A City Shaped by Diplomacy: The case of Ethiopia's capital Addis Ababa

    Research output: Contribution to journalArticleScientificpeer-review

    193 Downloads (Pure)


    Ethiopia is an old country with a long history of political change, both domestically and towards the rest of the world. Internally, Ethiopia’s ever-changing socio-political behavior was manifested by a tradition of relocating its seat of government. Axum, Lalibela, Teguelat, Gondar, Magdala, Ankober, and Mekele are only a few examples of such temporary headquarters, and many other “roving capitals” are excluded. The most recent shift was the foundation of the current capital city Addis Ababa in 1886. In the 131 years since then, this city has evolved from a simple village of hot springs and encampments into a global diplomatic center. The city’s diplomatic relevance has grown especially rapidly since 1950. Today, it hosts continental and global institutions such as the African Union (AU), a number of United Nation institutions (UN-ECA, UNDP, UNESCO) and others, in addition to diplomatic institutions for bilateral relations. Until today, Addis Ababa contains only fragments of the disruption caused by the brief period of Italian occupation between 1936 and 1941, when the occupiers attempted to erase the existing city and build a new colonial capital.
    This paper looks at the evolution of Addis Ababa through the agency of diplomacy. It focuses on the morphological and architectural manifestations of diplomacy in the city, based on a timeline of five recognizable periods. Using exemplary cases, it illustrates the physical and spatial impact and architectural influences associated with diplomacy and diplomatic institutions. Subsequently, we argue that the emergence of Addis Ababa as a diplomatic center in its first couple of decades anchored it as a lasting political center, while the diplomatic developments that followed and their physical manifestations played a vivid formative role in the city’s urbanization. Within Addis Ababa’s poly-nuclear structure, the diplomatic institutions prevail as frames and points of reference, spread out over the whole city.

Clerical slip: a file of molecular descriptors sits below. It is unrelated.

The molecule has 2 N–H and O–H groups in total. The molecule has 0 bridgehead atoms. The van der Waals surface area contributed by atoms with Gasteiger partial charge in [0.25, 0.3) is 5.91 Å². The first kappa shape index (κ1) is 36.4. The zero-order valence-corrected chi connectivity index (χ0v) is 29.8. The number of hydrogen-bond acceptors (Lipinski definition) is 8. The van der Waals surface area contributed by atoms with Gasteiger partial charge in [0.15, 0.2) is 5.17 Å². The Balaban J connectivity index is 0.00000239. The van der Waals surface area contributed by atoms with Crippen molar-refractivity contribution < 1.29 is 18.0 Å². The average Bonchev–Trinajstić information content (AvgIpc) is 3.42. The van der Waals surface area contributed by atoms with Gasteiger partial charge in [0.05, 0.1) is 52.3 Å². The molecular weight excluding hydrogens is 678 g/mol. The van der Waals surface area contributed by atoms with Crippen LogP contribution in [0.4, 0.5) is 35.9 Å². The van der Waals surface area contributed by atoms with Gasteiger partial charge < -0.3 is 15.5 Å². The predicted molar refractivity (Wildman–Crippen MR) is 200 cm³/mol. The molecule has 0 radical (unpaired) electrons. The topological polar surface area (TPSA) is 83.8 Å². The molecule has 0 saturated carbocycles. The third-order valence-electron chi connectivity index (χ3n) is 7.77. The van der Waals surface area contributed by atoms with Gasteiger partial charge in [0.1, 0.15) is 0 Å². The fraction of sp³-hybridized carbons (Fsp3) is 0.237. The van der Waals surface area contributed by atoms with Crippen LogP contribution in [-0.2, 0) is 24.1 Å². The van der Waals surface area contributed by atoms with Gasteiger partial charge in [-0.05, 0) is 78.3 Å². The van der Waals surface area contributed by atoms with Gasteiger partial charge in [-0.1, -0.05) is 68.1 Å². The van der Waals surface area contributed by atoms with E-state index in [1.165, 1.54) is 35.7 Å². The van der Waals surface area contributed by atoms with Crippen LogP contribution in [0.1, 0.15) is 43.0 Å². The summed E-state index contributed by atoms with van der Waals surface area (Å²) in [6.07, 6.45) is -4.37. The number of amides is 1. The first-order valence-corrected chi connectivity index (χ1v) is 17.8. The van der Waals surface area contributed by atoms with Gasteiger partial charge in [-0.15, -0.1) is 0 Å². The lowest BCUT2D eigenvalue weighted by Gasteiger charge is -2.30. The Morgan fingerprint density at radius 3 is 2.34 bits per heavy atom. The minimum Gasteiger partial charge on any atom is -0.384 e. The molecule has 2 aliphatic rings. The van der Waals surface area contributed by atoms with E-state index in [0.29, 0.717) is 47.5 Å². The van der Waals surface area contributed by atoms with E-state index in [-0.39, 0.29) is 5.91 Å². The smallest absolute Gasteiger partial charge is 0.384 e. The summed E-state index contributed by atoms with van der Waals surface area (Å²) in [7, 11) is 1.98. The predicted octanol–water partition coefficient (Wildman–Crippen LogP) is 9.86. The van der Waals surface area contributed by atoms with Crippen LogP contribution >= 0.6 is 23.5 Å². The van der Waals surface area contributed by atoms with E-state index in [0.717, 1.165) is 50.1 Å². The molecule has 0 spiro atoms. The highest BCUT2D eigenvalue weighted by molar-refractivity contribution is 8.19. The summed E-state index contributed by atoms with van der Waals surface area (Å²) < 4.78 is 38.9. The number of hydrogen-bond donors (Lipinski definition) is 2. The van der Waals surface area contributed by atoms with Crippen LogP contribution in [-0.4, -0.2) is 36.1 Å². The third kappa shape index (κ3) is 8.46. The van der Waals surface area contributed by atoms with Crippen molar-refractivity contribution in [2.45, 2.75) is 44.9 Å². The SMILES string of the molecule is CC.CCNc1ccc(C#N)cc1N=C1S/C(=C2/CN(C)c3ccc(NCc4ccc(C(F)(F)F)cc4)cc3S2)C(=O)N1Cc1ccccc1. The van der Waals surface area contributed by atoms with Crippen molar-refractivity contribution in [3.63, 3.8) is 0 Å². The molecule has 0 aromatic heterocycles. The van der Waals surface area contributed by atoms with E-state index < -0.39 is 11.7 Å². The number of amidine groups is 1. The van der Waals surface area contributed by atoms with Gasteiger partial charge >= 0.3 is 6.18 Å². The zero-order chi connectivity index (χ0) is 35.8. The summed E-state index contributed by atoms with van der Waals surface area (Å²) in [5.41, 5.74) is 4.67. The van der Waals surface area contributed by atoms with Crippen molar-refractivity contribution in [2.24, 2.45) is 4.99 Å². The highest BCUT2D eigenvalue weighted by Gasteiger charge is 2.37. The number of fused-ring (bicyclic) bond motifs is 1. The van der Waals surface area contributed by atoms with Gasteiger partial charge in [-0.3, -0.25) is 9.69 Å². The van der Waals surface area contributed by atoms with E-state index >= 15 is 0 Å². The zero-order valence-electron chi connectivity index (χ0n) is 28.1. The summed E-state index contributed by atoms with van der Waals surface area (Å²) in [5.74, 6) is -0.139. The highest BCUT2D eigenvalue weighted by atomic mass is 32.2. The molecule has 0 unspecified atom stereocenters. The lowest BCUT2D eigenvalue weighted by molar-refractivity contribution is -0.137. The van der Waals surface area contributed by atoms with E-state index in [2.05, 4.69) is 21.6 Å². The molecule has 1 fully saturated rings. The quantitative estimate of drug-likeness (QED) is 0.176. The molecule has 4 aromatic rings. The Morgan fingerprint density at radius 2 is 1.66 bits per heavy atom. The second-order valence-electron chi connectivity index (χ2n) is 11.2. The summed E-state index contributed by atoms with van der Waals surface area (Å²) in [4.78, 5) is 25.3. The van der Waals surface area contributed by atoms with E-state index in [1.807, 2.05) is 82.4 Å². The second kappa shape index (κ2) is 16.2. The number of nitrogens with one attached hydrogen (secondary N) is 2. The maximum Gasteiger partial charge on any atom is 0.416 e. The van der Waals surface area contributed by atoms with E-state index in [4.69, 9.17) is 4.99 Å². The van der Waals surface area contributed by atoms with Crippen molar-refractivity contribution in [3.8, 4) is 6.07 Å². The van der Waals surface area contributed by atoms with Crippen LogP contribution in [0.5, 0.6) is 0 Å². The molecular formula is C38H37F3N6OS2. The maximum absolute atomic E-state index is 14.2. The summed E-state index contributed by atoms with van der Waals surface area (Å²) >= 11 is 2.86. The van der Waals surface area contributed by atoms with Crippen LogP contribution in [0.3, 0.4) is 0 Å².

Original languageEnglish
    Number of pages30
    JournalABE Journal
    Issue number12
    Publication statusPublished - 2017


    • Diplomacy and Architecture
    • Urban History
    • Urban Planning History
    • Urban Geography/Urbanism
    • Urban Planning
    • Addis Ababa


    Dive into the research topics of 'A City Shaped by Diplomacy: The case of Ethiopia's capital Addis Ababa'. Together they form a unique fingerprint.

    Cite this